On a bill as important as this one, it would be ridiculous to curtail debate, shut out new ideas, and rush to a conclusion—without even extending the Protect America Act for a month, to give us the time we need. Because whether you agree with them or not—and some I disagree with, myself—the amendments offered by my Democratic colleagues are serious proposals from serious members.

Shouldn’t we debate whether this new surveillance regime ought to stay inflexible through the next presidential term, and into the one after that?

Shouldn’t we debate whether we’re going to categorically outlaw unconstitutional reverse targeting, or indiscriminate, vacuum cleaner bulk collection?

Shouldn’t we debate whether Congress even gets to see the secret rulings of the FISA Court?

Those are just a few of the well-intentioned proposals we need to consider before we vote on this bill in good conscience. But across the board, the Republican answer to those questions is: No, no, and no.

I disagree, Mr. President. I will vote against cloture, because we haven’t done our job yet.

I will also vote against cloture because I cannot support the bill as it now stands. First, it still contains the egregious provision for corporate immunity. I’ve already made my objections to immunity many times: It puts the president’s chosen few above the law; it endorses possibly illegal spying on Americans; and it strikes a harsh blow against the rule of law. I will continue to fight retroactive immunity with all the strength any one senator can muster.

But I also strongly object to many of the intelligence-gathering portions of this bill. This bill reduces court oversight of spying nearly to the point of symbolism. It could allow the targeting of Americans on false pretenses. It opens us up to new, twisted rationales for warrantless wiretapping, which is exactly what it ought to prevent. It could allow bulk collection of the communications of millions of Americans, as soon as an administration has the wherewithal to build such an enormous dragnet. And it sets all of these deeply flawed provisions in stone for six years, depriving us of the flexibility we need to fight terrorism.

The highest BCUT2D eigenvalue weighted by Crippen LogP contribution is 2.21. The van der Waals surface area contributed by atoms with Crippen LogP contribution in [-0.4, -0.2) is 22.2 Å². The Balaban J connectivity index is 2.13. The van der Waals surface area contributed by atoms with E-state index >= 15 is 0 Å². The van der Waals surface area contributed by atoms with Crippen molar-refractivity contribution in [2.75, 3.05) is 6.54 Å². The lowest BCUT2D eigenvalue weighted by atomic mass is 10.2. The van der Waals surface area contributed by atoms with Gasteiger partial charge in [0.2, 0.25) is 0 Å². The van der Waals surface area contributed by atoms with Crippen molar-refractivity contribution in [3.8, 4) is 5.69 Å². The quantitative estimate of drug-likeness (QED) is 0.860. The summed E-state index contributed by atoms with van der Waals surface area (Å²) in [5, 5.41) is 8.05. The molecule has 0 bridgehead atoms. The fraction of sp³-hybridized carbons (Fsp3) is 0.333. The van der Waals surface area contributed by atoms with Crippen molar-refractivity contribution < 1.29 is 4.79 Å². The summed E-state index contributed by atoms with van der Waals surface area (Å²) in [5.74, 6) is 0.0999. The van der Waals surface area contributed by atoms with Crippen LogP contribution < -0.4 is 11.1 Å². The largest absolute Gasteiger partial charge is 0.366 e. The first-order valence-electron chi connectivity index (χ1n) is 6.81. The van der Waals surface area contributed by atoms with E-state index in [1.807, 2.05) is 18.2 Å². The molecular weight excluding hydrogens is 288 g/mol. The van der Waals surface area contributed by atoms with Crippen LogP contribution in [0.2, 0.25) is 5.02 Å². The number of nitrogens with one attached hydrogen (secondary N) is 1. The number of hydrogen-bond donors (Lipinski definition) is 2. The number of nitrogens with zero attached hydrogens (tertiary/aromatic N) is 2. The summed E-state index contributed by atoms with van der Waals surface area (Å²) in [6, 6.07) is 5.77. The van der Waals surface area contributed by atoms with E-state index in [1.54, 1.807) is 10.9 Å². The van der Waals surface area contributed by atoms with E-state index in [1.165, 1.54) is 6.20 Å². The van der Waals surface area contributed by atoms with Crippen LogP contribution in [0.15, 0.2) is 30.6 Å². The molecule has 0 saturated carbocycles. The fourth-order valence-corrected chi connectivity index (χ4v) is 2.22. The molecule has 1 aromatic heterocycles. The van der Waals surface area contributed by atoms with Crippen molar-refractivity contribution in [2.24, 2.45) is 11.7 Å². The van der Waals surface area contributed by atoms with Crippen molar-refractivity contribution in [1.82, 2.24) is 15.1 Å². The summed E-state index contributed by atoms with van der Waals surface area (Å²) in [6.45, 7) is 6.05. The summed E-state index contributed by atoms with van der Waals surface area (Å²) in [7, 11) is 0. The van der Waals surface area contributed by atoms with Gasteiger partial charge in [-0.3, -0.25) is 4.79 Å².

For those reasons, as well, I will vote against cloture.

Tonight, President Bush will come to Congress to speak to us, and to the American people, about the state of the Union. I hope he will use that opportunity to realize that the Senate needs more time to do its constitutional duty to debate and consider this important legislation.

However, I am concerned he will instead continue to threaten to veto this legislation unless it includes retroactive immunity for the telecommunications companies.

The President has said that this bill is essential to ‘protecting the American people from enemies who attacked our country.’ So why is he trying to stop it? Why did he promise to veto it? Why would he throw it all away to protect a few corporations from lawsuits?

I fear that if we give the President what he wants, we risk weakening the rule of law and placing the rights of some of the President’s favored corporations over the rights of ordinary American citizens.

I hope my colleagues will join me in opposing cloture today on the substitute amendment and allow the Senate the time it needs to debate and improve the FISA Amendments Act. This issue is too important to our security and our civil liberties to do otherwise.

Mr. President, I yield the floor.